Nicaragua: Biography of José Miguel Flores
I spent quite a bit of time last year in Diriamba. On two occasions I met with a twenty-something musician and artisan of masks named Marlon Vega (above) in order to interview him about the history of the music and instrument which have accompanied the traditional street dance El Toro Huaco for as long as anyone can remember. He is the current and only interpreter of its music in Diriamba.
Marlon was very generous with his time and made a special effort to let me record him performing the nine sones or melodies that accompany the dance’s choreography. He also allowed me to meticulously photograph his instrument–the pipe and tabor (“pito y tambor”), a small duct flute with two holes played by the left hand and a small drum played by the right–the Nicaraguan version of an instrument which originated in Medieval Europe and was brought over by the Spanish during the colonial era, which may have, in fact, already been played (or a version thereof) in pre-columbian America by indigenous populations.
During the second of our two meetings, Marlon introduced me to his grandfather, José Flores (below), a man in his nineties, who had taught him how to play the pipe and tabor, as well as the music to El Toro Huaco. As I was asking about his grandfather and his teacher, Marlon gave me a copy of a short biography he had helped put together at the government’s request for the purpose of trying to get don José a pension.
Here is an English translation of the biography:
José Miguel Flores was born in Masatepe on March 19, 1925. His parents were Benigna Flores, homemaker, and Macario Romero, artisan; both are originally from Diriamba.
Before returning to their native city, his parents were responsible for looking after the only farm in Masatepe, which was the property of Mr. Gerardo Gonzales. They looked after it for many years.
At the age of seven, his parents decided to return to Diriamba, because their job at the farm had come to an end. His godmother doña Cora Hervir provided a home for them in the Francisco Mena neighborhood for a short period of time until they could find a house of their own. They settled nearby, where the Instituto Pedagógico of Diriamba was once located, the property of which had no owner at the time, and which eventually came to be owned by the city. The latter was the reason they purchased a small lot near the former electric plant, once owned by a Ms. Odilia Ramos, who sold the lot to them for 25 córdobas oro (in currency of the period), and where they lived approximately twenty-five years.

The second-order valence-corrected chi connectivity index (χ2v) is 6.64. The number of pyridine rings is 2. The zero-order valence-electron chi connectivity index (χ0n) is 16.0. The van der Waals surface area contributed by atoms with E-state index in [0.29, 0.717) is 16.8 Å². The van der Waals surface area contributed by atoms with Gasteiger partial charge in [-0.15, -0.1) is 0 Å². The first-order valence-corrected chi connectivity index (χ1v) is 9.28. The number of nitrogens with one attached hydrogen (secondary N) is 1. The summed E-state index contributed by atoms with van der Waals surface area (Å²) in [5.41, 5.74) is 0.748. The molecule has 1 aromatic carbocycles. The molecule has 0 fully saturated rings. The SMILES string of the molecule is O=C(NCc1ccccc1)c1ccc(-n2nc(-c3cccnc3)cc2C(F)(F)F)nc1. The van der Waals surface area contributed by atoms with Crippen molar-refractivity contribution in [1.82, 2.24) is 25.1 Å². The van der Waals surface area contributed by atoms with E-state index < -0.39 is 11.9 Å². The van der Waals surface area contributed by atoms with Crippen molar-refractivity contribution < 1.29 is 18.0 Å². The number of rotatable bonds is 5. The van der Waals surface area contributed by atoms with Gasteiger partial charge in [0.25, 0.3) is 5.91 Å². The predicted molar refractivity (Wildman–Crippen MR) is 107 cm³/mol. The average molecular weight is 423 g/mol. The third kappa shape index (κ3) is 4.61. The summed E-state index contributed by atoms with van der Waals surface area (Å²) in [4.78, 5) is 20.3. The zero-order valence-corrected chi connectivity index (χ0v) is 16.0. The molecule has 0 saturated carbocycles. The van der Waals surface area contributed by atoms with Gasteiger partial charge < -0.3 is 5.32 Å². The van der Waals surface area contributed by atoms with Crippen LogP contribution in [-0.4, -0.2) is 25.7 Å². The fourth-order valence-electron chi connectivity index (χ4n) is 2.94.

At the age of nine, don José Flores began to take part in cultural events, and involved himself in the traditional street dance El Toro Huaco. Its majordomo at the time was Mr. Carlos Pio, who lived two blocks east of the Church of Saint Sebastian.
Throughout the [known] history of El Toro Huaco, there have been three notable musicians: don Pio Aguirre, don Saturnino Rodrigues [popularly known as Tuním], and don José Flores. At the age of ninety, don Saturnino, still performing in the street dance, accepted don José as a student and began a three-year long period of passing on the tradition of playing the nine sones of El Toro Huaco.
During that time, don José’s father decided to begin carving, once again, statuettes of characters from El Güegüense [another traditional street dance] as a way of earning a living. It is from his father that he learned the woodcarving trade, apart from being a musician of El Toro Huaco.
At the age of fifteen, he met his future wife, doña Petrona Alvarez, at which time he left his parents’ home and went to live with her in the Cementerio neighborhood, located one-and-a-half blocks east of the old cemetery entrance. There they raised ten children: Rafael, Petronila, Duilio, Santiago, Pedro, Sergio, Teresa, José, Rafael, and Xiomara.
At the age of eighty-three, don José was diagnosed with diabetes and high blood pressure, infirmities which prevented him from continuing to participate as a traditional musician in the feast day celebrations of Saint Sebastian. Yet his work as an artisan had yielded many fruits through his little workshop named El Güegüense, which has been maintained by generation after generation of his children for more than eighty-seven years. Even a grandchild by the name of Marlon Vega became interested in learning the sones of El Toro Huaco. To date, Marlon has participated as a musician in the celebrations of Diriamba’s patron saint for four years.
The Flores family, which is known affectionately in Diriamba as Los Mascaritas [The Mask Makers], gives thanks to God keeping their father [don José] alive.
For his pioneering work as an artisan, don Jose Flores has received countless recognitions from various institutions, including by the National Institute of Culture, “Craftsman Carver of Masks of El Güegüense, given December 4, 2010,” among others.